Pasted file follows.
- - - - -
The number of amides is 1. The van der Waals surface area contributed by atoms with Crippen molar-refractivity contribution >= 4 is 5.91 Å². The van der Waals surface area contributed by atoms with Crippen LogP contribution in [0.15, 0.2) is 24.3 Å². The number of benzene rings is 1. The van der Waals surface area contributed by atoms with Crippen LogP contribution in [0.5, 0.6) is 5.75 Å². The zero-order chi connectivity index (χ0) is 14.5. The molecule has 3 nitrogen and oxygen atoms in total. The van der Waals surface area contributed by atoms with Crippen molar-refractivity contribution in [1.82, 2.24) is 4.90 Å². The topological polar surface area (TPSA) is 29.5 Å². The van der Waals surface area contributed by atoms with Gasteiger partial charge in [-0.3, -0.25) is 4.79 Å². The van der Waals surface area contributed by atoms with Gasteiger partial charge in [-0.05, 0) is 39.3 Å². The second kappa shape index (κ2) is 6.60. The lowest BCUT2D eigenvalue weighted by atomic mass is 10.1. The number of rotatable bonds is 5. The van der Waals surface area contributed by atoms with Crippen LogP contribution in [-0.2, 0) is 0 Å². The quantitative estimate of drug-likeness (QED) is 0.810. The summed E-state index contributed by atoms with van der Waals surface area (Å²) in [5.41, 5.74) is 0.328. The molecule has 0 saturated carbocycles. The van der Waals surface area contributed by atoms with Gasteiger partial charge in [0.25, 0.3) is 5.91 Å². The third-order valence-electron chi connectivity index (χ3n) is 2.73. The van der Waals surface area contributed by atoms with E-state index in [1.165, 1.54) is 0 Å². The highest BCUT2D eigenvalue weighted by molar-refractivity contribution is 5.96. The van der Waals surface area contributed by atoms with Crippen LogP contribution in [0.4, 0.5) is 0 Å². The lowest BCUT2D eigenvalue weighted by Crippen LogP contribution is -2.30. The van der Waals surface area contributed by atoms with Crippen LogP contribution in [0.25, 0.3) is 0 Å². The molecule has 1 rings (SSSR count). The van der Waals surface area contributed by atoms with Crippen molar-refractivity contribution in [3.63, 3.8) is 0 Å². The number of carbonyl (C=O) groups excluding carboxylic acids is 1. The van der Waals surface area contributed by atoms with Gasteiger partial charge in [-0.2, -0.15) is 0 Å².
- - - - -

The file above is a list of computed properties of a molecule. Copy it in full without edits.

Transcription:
The number of amides is 1. The van der Waals surface area contributed by atoms with Crippen molar-refractivity contribution >= 4 is 5.91 Å². The van der Waals surface area contributed by atoms with Crippen LogP contribution in [0.15, 0.2) is 24.3 Å². The number of benzene rings is 1. The van der Waals surface area contributed by atoms with Crippen LogP contribution in [0.5, 0.6) is 5.75 Å². The zero-order chi connectivity index (χ0) is 14.5. The molecule has 3 nitrogen and oxygen atoms in total. The van der Waals surface area contributed by atoms with Crippen molar-refractivity contribution in [1.82, 2.24) is 4.90 Å². The topological polar surface area (TPSA) is 29.5 Å². The van der Waals surface area contributed by atoms with Gasteiger partial charge in [-0.3, -0.25) is 4.79 Å². The van der Waals surface area contributed by atoms with Gasteiger partial charge in [-0.05, 0) is 39.3 Å². The second kappa shape index (κ2) is 6.60. The lowest BCUT2D eigenvalue weighted by atomic mass is 10.1. The number of rotatable bonds is 5. The van der Waals surface area contributed by atoms with Crippen LogP contribution in [-0.2, 0) is 0 Å². The quantitative estimate of drug-likeness (QED) is 0.810. The summed E-state index contributed by atoms with van der Waals surface area (Å²) in [5.41, 5.74) is 0.328. The molecule has 0 saturated carbocycles. The van der Waals surface area contributed by atoms with Gasteiger partial charge in [0.25, 0.3) is 5.91 Å². The third-order valence-electron chi connectivity index (χ3n) is 2.73. The van der Waals surface area contributed by atoms with E-state index in [1.165, 1.54) is 0 Å². The highest BCUT2D eigenvalue weighted by molar-refractivity contribution is 5.96. The van der Waals surface area contributed by atoms with Crippen LogP contribution in [0.4, 0.5) is 0 Å². The lowest BCUT2D eigenvalue weighted by Crippen LogP contribution is -2.30. The van der Waals surface area contributed by atoms with Crippen LogP contribution in [0.25, 0.3) is 0 Å². The molecule has 1 rings (SSSR count). The van der Waals surface area contributed by atoms with Crippen molar-refractivity contribution in [3.63, 3.8) is 0 Å². The number of carbonyl (C=O) groups excluding carboxylic acids is 1. The van der Waals surface area contributed by atoms with Gasteiger partial charge in [-0.2, -0.15) is 0 Å².